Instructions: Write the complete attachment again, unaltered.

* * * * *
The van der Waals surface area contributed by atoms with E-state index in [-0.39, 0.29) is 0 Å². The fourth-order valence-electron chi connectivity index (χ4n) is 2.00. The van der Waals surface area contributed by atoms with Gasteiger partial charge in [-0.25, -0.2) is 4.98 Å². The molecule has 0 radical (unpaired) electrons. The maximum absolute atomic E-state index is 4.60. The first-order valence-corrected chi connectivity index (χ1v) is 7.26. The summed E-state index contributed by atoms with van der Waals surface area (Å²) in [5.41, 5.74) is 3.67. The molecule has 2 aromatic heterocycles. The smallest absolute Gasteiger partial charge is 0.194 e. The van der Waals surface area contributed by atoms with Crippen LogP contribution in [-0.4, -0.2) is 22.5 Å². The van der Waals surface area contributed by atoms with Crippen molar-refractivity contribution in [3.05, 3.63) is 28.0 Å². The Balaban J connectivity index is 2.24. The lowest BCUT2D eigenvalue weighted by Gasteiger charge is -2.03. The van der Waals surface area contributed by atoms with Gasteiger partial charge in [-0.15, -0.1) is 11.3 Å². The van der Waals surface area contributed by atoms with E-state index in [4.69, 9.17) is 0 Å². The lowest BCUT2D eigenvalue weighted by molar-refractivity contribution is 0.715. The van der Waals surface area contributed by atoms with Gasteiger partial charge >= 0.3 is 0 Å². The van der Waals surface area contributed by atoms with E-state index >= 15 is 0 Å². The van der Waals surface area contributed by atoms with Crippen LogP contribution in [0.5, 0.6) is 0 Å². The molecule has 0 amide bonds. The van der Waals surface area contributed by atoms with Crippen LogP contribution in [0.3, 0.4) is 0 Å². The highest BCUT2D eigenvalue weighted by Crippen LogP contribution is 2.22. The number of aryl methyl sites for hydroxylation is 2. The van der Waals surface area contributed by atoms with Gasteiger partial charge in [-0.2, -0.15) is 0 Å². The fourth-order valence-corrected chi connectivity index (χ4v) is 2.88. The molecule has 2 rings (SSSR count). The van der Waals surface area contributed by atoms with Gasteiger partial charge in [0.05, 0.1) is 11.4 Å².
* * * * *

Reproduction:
The van der Waals surface area contributed by atoms with E-state index in [-0.39, 0.29) is 0 Å². The fourth-order valence-electron chi connectivity index (χ4n) is 2.00. The van der Waals surface area contributed by atoms with Gasteiger partial charge in [-0.25, -0.2) is 4.98 Å². The molecule has 0 radical (unpaired) electrons. The maximum absolute atomic E-state index is 4.60. The first-order valence-corrected chi connectivity index (χ1v) is 7.26. The summed E-state index contributed by atoms with van der Waals surface area (Å²) in [5.41, 5.74) is 3.67. The molecule has 2 aromatic heterocycles. The smallest absolute Gasteiger partial charge is 0.194 e. The van der Waals surface area contributed by atoms with Crippen LogP contribution in [-0.4, -0.2) is 22.5 Å². The van der Waals surface area contributed by atoms with Crippen molar-refractivity contribution in [3.05, 3.63) is 28.0 Å². The Balaban J connectivity index is 2.24. The lowest BCUT2D eigenvalue weighted by Gasteiger charge is -2.03. The van der Waals surface area contributed by atoms with Gasteiger partial charge in [-0.15, -0.1) is 11.3 Å². The van der Waals surface area contributed by atoms with E-state index in [4.69, 9.17) is 0 Å². The lowest BCUT2D eigenvalue weighted by molar-refractivity contribution is 0.715. The van der Waals surface area contributed by atoms with Gasteiger partial charge >= 0.3 is 0 Å². The van der Waals surface area contributed by atoms with E-state index >= 15 is 0 Å². The van der Waals surface area contributed by atoms with Crippen LogP contribution in [0.5, 0.6) is 0 Å². The molecule has 0 amide bonds. The van der Waals surface area contributed by atoms with Crippen LogP contribution in [0.3, 0.4) is 0 Å². The highest BCUT2D eigenvalue weighted by Crippen LogP contribution is 2.22. The number of aryl methyl sites for hydroxylation is 2. The van der Waals surface area contributed by atoms with Gasteiger partial charge in [-0.2, -0.15) is 0 Å². The fourth-order valence-corrected chi connectivity index (χ4v) is 2.88. The molecule has 2 rings (SSSR count). The van der Waals surface area contributed by atoms with Gasteiger partial charge in [0.05, 0.1) is 11.4 Å².